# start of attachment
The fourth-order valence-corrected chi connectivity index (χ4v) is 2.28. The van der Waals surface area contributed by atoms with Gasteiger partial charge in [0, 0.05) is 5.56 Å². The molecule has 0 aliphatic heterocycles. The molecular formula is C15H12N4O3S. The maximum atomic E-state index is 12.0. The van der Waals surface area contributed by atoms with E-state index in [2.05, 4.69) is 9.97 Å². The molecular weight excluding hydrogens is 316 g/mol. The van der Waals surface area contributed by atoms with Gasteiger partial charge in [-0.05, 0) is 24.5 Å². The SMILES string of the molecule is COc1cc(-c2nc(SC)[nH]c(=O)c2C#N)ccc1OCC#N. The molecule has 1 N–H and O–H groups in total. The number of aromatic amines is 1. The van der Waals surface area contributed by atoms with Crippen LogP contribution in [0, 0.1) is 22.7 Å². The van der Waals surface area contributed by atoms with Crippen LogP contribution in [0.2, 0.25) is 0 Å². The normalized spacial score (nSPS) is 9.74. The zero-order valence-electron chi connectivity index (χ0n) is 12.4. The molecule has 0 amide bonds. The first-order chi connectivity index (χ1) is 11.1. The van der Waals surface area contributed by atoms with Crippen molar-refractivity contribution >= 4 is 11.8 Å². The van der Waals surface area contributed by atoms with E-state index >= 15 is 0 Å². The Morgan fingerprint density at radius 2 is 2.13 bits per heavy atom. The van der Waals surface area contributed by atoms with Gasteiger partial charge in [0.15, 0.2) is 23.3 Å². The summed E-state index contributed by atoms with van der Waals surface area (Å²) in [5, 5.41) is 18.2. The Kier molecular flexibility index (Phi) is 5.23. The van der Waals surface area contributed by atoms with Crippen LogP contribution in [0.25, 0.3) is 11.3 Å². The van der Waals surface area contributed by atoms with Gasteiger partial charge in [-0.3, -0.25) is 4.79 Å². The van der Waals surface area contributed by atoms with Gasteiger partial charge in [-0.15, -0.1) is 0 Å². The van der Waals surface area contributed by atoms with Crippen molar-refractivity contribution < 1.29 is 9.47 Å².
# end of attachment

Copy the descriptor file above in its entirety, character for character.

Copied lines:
The fourth-order valence-corrected chi connectivity index (χ4v) is 2.28. The van der Waals surface area contributed by atoms with Gasteiger partial charge in [0, 0.05) is 5.56 Å². The molecule has 0 aliphatic heterocycles. The molecular formula is C15H12N4O3S. The maximum atomic E-state index is 12.0. The van der Waals surface area contributed by atoms with E-state index in [2.05, 4.69) is 9.97 Å². The molecular weight excluding hydrogens is 316 g/mol. The van der Waals surface area contributed by atoms with Gasteiger partial charge in [-0.05, 0) is 24.5 Å². The SMILES string of the molecule is COc1cc(-c2nc(SC)[nH]c(=O)c2C#N)ccc1OCC#N. The molecule has 1 N–H and O–H groups in total. The number of aromatic amines is 1. The van der Waals surface area contributed by atoms with Crippen LogP contribution in [0, 0.1) is 22.7 Å². The van der Waals surface area contributed by atoms with Crippen LogP contribution in [0.2, 0.25) is 0 Å². The normalized spacial score (nSPS) is 9.74. The zero-order valence-electron chi connectivity index (χ0n) is 12.4. The molecule has 0 amide bonds. The first-order chi connectivity index (χ1) is 11.1. The van der Waals surface area contributed by atoms with Crippen molar-refractivity contribution >= 4 is 11.8 Å². The van der Waals surface area contributed by atoms with E-state index >= 15 is 0 Å². The Morgan fingerprint density at radius 2 is 2.13 bits per heavy atom. The van der Waals surface area contributed by atoms with Gasteiger partial charge in [0.15, 0.2) is 23.3 Å². The summed E-state index contributed by atoms with van der Waals surface area (Å²) in [5, 5.41) is 18.2. The Kier molecular flexibility index (Phi) is 5.23. The van der Waals surface area contributed by atoms with Crippen LogP contribution in [0.25, 0.3) is 11.3 Å². The van der Waals surface area contributed by atoms with Gasteiger partial charge in [-0.3, -0.25) is 4.79 Å². The van der Waals surface area contributed by atoms with Gasteiger partial charge in [-0.15, -0.1) is 0 Å². The van der Waals surface area contributed by atoms with Crippen molar-refractivity contribution < 1.29 is 9.47 Å².